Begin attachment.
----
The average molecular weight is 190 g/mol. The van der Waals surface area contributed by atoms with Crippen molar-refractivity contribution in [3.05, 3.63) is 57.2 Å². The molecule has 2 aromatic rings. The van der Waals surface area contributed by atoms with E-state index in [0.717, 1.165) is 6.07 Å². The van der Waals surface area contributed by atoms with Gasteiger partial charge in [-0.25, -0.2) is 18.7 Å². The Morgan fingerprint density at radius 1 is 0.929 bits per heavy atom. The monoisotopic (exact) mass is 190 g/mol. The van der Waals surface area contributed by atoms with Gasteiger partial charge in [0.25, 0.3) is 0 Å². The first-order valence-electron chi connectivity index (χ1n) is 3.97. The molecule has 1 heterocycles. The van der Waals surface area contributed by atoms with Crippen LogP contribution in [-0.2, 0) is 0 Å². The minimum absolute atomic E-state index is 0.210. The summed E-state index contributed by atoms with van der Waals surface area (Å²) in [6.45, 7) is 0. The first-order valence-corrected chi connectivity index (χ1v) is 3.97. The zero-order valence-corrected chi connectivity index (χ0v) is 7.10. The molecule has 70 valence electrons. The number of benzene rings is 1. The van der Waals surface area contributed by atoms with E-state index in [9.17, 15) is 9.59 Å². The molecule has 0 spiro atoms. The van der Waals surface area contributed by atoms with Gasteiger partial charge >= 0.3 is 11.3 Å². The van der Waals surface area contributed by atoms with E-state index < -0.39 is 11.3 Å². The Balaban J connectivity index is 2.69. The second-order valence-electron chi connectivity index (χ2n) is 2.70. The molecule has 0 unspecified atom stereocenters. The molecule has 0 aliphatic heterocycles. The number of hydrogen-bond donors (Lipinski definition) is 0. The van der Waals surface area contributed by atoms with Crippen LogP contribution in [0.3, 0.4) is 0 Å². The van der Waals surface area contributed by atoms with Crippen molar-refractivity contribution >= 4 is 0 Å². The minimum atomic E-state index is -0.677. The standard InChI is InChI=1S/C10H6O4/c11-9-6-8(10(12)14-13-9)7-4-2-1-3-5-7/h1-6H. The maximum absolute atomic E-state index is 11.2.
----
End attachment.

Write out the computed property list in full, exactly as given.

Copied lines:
The average molecular weight is 190 g/mol. The van der Waals surface area contributed by atoms with Crippen molar-refractivity contribution in [3.05, 3.63) is 57.2 Å². The molecule has 2 aromatic rings. The van der Waals surface area contributed by atoms with E-state index in [0.717, 1.165) is 6.07 Å². The van der Waals surface area contributed by atoms with Gasteiger partial charge in [-0.25, -0.2) is 18.7 Å². The Morgan fingerprint density at radius 1 is 0.929 bits per heavy atom. The monoisotopic (exact) mass is 190 g/mol. The van der Waals surface area contributed by atoms with Gasteiger partial charge in [0.25, 0.3) is 0 Å². The first-order valence-electron chi connectivity index (χ1n) is 3.97. The molecule has 1 heterocycles. The van der Waals surface area contributed by atoms with Crippen LogP contribution in [-0.2, 0) is 0 Å². The minimum absolute atomic E-state index is 0.210. The summed E-state index contributed by atoms with van der Waals surface area (Å²) in [6.45, 7) is 0. The first-order valence-corrected chi connectivity index (χ1v) is 3.97. The zero-order valence-corrected chi connectivity index (χ0v) is 7.10. The molecule has 70 valence electrons. The number of benzene rings is 1. The van der Waals surface area contributed by atoms with E-state index in [9.17, 15) is 9.59 Å². The molecule has 0 spiro atoms. The van der Waals surface area contributed by atoms with Gasteiger partial charge >= 0.3 is 11.3 Å². The van der Waals surface area contributed by atoms with E-state index < -0.39 is 11.3 Å². The Balaban J connectivity index is 2.69. The second-order valence-electron chi connectivity index (χ2n) is 2.70. The molecule has 0 unspecified atom stereocenters. The molecule has 0 aliphatic heterocycles. The number of hydrogen-bond donors (Lipinski definition) is 0. The van der Waals surface area contributed by atoms with Crippen LogP contribution in [0.3, 0.4) is 0 Å². The van der Waals surface area contributed by atoms with Crippen molar-refractivity contribution >= 4 is 0 Å². The minimum atomic E-state index is -0.677. The standard InChI is InChI=1S/C10H6O4/c11-9-6-8(10(12)14-13-9)7-4-2-1-3-5-7/h1-6H. The maximum absolute atomic E-state index is 11.2.